"Gripping . . . Brannen excels at evoking lost worlds, from the global coral reefs of the Devonian period to the Pangaean crocodilians of the late Triassic . . .As Brannen demonstrates, fossils are useful for more than just fuel: they can teach us how not to die." 
The New Yorker

"Clear-eyed, urgent, and eloquent . . . Brannen offers an important education, making an argument for how better understanding what’s happened can help us determine how to move forward." 
The Boston Globe

"[Brannen] is a companionable guide, as good at breathing life into the fossilized prose of scientific papers as he is at conjuring the Ordovician reign of the nautiloids."
The New York Times  (Editor's Choice)

"Throughout this amazing book, Brannen’s humor, clear explanations, and beautiful, even poetic, prose, are combined with personal anecdotes to make this compelling book a gripping look at the future that awaits us if we do not quickly change our ways."
Forbes (One of the 10 Best Environment, Climate Science and Conservation Books of 2017)

A remarkable journey into the deep past that has much to teach us about the future of our planet."
The Guardian

"A fascinating account of the planetary paroxysms."
The Economist

"A masterful non-fiction debut . . . a page turner . . . mind-bendingly vast . . . bold and lyrical . . . Brannen does it with great elegance and even poetry."
Ars Technica

"An incredible book…incredibly smart, incredibly articulate. This is a book I picked up and could not put down."
Nick Bilton, Vanity Fair

"This is the ultimate whodunnit--a detective story 445 million years in the making, in which an eccentric bunch of characters identifies the culprits behind the greatest catastrophes in history. A book about one apocalypse--much less five--could have been a daunting read, were it not for the wit, lyricism, and clarity that Peter Brannen brings to every page. He is a storyteller at the height of his powers, and he has found a story worth telling." 
—Ed Yong, New York Times bestselling author of I Contain Multitudes

"If readers have time for only one book on the subject, this wonderfully written, well-balanced, and intricately researched (though not too dense) selection is the one to choose."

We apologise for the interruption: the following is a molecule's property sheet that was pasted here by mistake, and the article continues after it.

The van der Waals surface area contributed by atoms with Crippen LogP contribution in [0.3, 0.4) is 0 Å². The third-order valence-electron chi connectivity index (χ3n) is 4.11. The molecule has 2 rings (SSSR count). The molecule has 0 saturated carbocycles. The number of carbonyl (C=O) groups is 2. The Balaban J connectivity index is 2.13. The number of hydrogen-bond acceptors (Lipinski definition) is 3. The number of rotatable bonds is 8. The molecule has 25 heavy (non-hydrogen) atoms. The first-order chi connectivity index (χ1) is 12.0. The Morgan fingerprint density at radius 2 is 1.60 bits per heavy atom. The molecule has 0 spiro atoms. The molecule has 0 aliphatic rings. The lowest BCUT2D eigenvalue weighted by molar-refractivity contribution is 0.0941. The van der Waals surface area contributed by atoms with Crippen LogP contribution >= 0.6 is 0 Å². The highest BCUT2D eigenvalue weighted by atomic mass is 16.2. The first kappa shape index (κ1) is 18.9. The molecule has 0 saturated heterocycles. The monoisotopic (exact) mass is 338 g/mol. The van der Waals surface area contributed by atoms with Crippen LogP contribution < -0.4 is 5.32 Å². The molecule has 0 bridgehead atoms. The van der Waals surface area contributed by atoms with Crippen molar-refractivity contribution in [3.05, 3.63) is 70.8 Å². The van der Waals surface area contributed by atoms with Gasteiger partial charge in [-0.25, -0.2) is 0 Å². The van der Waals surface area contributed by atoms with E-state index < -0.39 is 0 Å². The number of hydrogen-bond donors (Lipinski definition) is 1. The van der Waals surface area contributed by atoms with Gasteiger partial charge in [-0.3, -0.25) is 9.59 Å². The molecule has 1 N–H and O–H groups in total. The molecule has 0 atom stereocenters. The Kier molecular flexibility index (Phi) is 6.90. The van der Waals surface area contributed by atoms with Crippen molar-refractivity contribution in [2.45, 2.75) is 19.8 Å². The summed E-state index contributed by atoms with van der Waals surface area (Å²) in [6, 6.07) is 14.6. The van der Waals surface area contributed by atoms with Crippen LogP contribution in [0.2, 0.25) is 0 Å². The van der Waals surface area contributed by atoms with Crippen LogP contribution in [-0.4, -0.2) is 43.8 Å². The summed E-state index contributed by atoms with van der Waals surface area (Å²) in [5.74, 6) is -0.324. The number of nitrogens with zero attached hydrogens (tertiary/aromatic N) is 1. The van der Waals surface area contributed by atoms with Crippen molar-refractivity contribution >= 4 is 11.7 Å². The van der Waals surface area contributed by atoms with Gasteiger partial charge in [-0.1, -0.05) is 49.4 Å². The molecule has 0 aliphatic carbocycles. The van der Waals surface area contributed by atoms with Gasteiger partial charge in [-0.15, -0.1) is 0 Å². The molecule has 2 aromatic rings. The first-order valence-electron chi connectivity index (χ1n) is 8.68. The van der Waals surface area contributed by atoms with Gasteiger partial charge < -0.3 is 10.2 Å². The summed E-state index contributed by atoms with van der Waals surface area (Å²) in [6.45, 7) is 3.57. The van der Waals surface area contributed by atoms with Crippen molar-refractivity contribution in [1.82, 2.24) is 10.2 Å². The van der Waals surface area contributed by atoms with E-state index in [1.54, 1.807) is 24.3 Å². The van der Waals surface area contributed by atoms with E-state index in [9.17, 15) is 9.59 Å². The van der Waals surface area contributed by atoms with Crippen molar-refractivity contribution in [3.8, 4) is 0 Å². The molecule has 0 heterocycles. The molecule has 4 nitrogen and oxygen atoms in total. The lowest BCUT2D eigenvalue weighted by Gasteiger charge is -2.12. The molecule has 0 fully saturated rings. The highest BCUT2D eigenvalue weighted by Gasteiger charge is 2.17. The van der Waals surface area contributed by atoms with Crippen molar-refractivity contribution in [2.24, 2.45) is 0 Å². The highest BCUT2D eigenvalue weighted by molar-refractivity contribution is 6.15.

Library Journal (starred review)

"[A] surprisingly lyrical investigation of Earth's mass extinctions...Brannen paints vivid pictures of the many doomed players that populated previous scenes in the history of life, he also approaches the science of studying these lost worlds and their endings as the complex and evolving story that it is." 

“Want to know the future? Look to the past, the deep past. That’s one of the many insights you'll glean from reading Brannen's entertaining, engaging, elegant book. The Earth has survived much worse than what people are currently throwing at it in the form of global warming, changes in nature, and even mass death. But that’s not particularly good news for civilization—unless we change our ways fast.”
—David Biello, author of The Unnatural World



Five times in earth's history the majority of animal life has been wiped out in geologically brief catastrophes. With the discovery in 1980 that an asteroid played a role in one of these doomsdays--the death of the dinosaurs--scientists became confident that they had found a killer that might explain each of the mass extinctions. But in the past three decades, as geologists, paleontologists and geochemists have scoured the earth investigating these other Armageddons, they have found little evidence for devastating asteroid impacts in the rocks. Instead they have found the signatures of extreme climate and ocean changes, and--in the worst mass extinction of all time--a global warming worst-case-scenario, driven by huge injections of carbon dioxide spewing from apocalyptic volcanoes. The Ends of the World explores these discoveries and surveys deep time through a combination of interviews with the world's top paleontologists and geologists, as well as road trips to the most important crime scenes in the planet's history. It also illustrates how these five major mass extinctions both gave rise to our modern world while providing a terrifying window into our possible future.